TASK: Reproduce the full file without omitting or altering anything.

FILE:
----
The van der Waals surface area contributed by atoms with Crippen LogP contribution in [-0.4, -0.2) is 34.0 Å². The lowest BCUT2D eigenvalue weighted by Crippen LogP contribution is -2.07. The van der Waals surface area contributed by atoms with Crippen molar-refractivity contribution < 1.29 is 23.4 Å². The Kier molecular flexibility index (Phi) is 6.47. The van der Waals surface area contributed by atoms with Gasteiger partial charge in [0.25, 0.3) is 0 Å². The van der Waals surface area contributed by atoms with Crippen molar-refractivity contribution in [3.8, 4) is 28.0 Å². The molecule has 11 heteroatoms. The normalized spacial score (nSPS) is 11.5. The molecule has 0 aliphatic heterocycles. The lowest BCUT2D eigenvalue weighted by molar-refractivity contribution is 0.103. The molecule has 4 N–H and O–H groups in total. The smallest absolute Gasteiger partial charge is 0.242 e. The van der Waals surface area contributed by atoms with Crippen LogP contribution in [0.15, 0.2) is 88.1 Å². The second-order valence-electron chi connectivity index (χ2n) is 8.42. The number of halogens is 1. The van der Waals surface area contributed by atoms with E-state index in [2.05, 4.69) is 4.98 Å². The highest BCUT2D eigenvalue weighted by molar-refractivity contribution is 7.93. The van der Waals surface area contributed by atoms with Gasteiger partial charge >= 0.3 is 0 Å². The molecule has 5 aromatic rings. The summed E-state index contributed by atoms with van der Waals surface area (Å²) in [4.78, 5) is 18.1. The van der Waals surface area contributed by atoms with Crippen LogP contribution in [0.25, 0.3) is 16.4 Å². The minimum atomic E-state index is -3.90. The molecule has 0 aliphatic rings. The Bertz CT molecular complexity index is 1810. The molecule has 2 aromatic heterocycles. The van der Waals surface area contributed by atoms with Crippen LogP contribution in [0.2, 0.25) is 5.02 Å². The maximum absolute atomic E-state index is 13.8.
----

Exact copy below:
The van der Waals surface area contributed by atoms with Crippen LogP contribution in [-0.4, -0.2) is 34.0 Å². The lowest BCUT2D eigenvalue weighted by Crippen LogP contribution is -2.07. The van der Waals surface area contributed by atoms with Crippen molar-refractivity contribution < 1.29 is 23.4 Å². The Kier molecular flexibility index (Phi) is 6.47. The van der Waals surface area contributed by atoms with Gasteiger partial charge in [0.25, 0.3) is 0 Å². The van der Waals surface area contributed by atoms with Crippen molar-refractivity contribution in [3.8, 4) is 28.0 Å². The molecule has 11 heteroatoms. The normalized spacial score (nSPS) is 11.5. The molecule has 0 aliphatic heterocycles. The lowest BCUT2D eigenvalue weighted by molar-refractivity contribution is 0.103. The molecule has 4 N–H and O–H groups in total. The smallest absolute Gasteiger partial charge is 0.242 e. The van der Waals surface area contributed by atoms with Crippen LogP contribution in [0.15, 0.2) is 88.1 Å². The second-order valence-electron chi connectivity index (χ2n) is 8.42. The number of halogens is 1. The van der Waals surface area contributed by atoms with E-state index in [2.05, 4.69) is 4.98 Å². The highest BCUT2D eigenvalue weighted by molar-refractivity contribution is 7.93. The van der Waals surface area contributed by atoms with Gasteiger partial charge >= 0.3 is 0 Å². The molecule has 5 aromatic rings. The summed E-state index contributed by atoms with van der Waals surface area (Å²) in [4.78, 5) is 18.1. The van der Waals surface area contributed by atoms with Crippen LogP contribution in [0.25, 0.3) is 16.4 Å². The minimum atomic E-state index is -3.90. The molecule has 0 aliphatic rings. The Bertz CT molecular complexity index is 1810. The molecule has 2 aromatic heterocycles. The van der Waals surface area contributed by atoms with Crippen LogP contribution in [0.2, 0.25) is 5.02 Å². The maximum absolute atomic E-state index is 13.8.